A Robust and Unified Framework for Estimating Heritability in Twin Studies using Generalized Estimating Equations

Saonli Basu (September 19, 2018)

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The development of a complex disease is an intricate interplay of genetic and environmental factors. "Heritability" is defined as the proportion of total trait variance due to genetic factors within a given population. Studies with monozygotic and dizygotic twins allow us to estimate heritability by fitting an "ACE" model which estimates the proportion of trait variance explained by additive genetic (A), common shared environment (C), and unique non-shared environmental (E) latent effects, thus helping us better understand disease risk and etiology. IIn this paper, we develop a flexible generalized estimating equations framework (``GEE2'') for fitting twin ACE models that requires minimal distributional assumptions; rather only the first two moments need to be correctly specified. We show that two commonly used methods for estimating heritability, the normal ACE model (``NACE'') and Falconer's method, can both be fit within this unified GEE2 framework, which additionally provides robust standard errors. Although the traditional Falconer's method cannot directly adjust for covariates, the corresponding GEE2 version (``GEE2-Falconer'') can incorporate covarimate effects (e.g. let heritability vary by sex or age). Given non-normal data, these GEE2 models attain significantly better coverage of the true heritability compared to the traditional NACE and Falconer's methods. Finally, we demonstrate that Falconer's method can consistently estimate heritability when the ACE variance parameters differ between MZ and DZ twins; whereas the NACE will produce biased estimates in such settings.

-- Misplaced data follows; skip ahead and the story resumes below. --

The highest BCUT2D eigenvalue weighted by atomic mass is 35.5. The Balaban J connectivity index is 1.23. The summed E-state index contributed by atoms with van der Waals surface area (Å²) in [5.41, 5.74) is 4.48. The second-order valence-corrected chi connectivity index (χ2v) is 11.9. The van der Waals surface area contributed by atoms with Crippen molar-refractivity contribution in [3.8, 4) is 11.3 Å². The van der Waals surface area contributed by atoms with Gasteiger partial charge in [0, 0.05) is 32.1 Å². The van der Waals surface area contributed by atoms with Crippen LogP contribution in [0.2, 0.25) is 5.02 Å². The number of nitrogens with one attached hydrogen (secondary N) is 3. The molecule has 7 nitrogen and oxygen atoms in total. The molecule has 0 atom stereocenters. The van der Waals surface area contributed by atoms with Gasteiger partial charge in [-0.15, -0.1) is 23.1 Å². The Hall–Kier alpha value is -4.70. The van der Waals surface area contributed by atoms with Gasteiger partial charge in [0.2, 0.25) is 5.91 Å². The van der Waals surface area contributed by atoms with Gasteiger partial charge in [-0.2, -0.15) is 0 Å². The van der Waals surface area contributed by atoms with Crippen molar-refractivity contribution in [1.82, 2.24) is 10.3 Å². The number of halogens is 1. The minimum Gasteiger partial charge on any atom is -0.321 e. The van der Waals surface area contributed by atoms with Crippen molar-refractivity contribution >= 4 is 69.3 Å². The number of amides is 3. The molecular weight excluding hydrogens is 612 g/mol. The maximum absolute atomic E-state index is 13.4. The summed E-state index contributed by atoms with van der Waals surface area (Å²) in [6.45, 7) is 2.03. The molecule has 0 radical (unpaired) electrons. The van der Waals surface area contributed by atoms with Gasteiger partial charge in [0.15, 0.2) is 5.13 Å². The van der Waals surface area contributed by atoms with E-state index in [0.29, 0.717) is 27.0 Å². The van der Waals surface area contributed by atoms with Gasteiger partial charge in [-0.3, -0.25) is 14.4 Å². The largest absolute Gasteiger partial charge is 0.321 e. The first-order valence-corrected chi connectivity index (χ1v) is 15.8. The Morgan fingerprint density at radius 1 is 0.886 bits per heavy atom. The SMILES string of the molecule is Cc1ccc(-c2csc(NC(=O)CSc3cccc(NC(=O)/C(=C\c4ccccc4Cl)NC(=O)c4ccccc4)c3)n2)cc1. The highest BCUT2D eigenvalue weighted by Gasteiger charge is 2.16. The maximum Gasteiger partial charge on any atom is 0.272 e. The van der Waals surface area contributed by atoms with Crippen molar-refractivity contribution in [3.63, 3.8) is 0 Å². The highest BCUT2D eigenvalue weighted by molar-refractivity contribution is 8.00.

Joint work with Jaron Arbet, Department of Biostatistics, University of Minnesota